“We may not have it all together, but together we have it all.” ~Unknown
There is no question that we are living in a time of doubt, fear, uncertainty, and economic frustration. Only recently have I experienced this doubt on a gut level—the kind that can punch hard and make you sick.
I am writing because I want this to change, but also because I know other people are dealing with this same thing.
After spending nine years in school, four degrees later, I found myself unemployed and overqualified. My passion for social work and education loomed far in the distance as employment prospects appeared to be minimal.
At times, it felt like the news reports were telling me that there was no future for me.
That is an extreme perception, but at the time, I believed it.
During interviews, I was either under-qualified or overqualified. Time after time, when people and family asked me what I was doing, I would respond, “Looking for a job,” only to have them look at me with pity and say, “Good luck; it’s so hard out there.”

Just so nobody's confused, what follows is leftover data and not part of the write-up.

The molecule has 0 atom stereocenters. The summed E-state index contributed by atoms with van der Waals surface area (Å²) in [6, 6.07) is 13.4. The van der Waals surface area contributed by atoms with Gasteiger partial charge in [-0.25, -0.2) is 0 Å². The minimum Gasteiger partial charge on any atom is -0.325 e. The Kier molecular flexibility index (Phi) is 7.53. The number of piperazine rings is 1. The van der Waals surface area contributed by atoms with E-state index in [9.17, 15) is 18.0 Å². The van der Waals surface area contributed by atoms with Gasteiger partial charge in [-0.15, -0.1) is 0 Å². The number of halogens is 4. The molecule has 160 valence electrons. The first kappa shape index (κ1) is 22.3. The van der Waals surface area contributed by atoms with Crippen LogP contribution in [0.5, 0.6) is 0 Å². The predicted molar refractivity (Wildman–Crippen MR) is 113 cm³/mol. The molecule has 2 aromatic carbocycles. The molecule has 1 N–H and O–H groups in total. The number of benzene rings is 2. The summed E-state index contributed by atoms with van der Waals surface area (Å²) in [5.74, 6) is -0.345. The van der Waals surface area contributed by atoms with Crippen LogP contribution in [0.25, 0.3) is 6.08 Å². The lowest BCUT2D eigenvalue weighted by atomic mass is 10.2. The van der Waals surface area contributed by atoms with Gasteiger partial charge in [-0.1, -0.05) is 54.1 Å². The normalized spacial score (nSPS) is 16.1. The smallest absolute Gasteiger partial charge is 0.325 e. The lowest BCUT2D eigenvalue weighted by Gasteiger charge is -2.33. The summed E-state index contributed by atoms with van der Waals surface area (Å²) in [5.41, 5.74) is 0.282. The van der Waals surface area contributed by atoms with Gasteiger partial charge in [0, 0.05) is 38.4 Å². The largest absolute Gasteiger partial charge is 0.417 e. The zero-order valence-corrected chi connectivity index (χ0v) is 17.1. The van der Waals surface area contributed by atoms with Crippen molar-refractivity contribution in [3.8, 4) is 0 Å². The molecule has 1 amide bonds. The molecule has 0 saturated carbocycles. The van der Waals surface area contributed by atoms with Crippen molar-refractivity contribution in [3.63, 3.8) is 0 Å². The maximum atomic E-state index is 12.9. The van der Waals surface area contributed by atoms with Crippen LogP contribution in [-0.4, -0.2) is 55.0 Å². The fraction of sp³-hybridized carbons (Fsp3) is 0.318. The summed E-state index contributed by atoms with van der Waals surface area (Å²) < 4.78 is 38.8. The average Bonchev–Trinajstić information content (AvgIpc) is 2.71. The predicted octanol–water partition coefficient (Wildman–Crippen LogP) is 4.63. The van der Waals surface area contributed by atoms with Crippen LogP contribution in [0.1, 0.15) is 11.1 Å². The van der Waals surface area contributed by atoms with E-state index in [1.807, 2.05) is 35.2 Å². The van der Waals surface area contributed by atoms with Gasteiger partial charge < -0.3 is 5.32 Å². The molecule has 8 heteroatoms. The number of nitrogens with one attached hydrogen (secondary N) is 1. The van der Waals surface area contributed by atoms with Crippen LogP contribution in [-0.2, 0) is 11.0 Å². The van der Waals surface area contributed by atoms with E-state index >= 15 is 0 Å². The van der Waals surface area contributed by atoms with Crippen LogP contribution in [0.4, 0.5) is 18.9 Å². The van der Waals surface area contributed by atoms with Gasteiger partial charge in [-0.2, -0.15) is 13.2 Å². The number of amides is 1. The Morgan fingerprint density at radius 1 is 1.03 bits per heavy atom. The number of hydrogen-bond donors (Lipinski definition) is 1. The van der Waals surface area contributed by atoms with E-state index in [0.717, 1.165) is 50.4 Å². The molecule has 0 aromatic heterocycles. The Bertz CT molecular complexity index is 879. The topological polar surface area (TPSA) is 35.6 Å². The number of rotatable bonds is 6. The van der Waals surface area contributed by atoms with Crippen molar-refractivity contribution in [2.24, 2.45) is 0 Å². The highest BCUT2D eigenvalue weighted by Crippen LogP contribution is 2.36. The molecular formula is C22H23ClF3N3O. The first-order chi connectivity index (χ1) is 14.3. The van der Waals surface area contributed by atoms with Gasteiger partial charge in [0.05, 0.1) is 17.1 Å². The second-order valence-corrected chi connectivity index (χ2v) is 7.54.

Every time, it hurt more than the first.
In addition to this lovely transition, my grandmother died rather suddenly.
She was the rock of my youth and a source of timeless happiness. For her to go and not ever see me as something more than a permanent student, living from one retail job to another, ate away at me and ultimately led to a depressed state.
She loved me greatly and thought the world of me, but I feared that this label of being “unemployed” took over and disqualified any belief or hope she ever had in me.
After a month or so of this thinking pattern, I was tired and worn out. My bones ached, I wasn’t eating, and I was living in a shell.
After one evening filled with a large-scale panic attack and concerned friends, I realized that I needed to change how I thought for my own well-being, and so I could make the world a better place for everyone.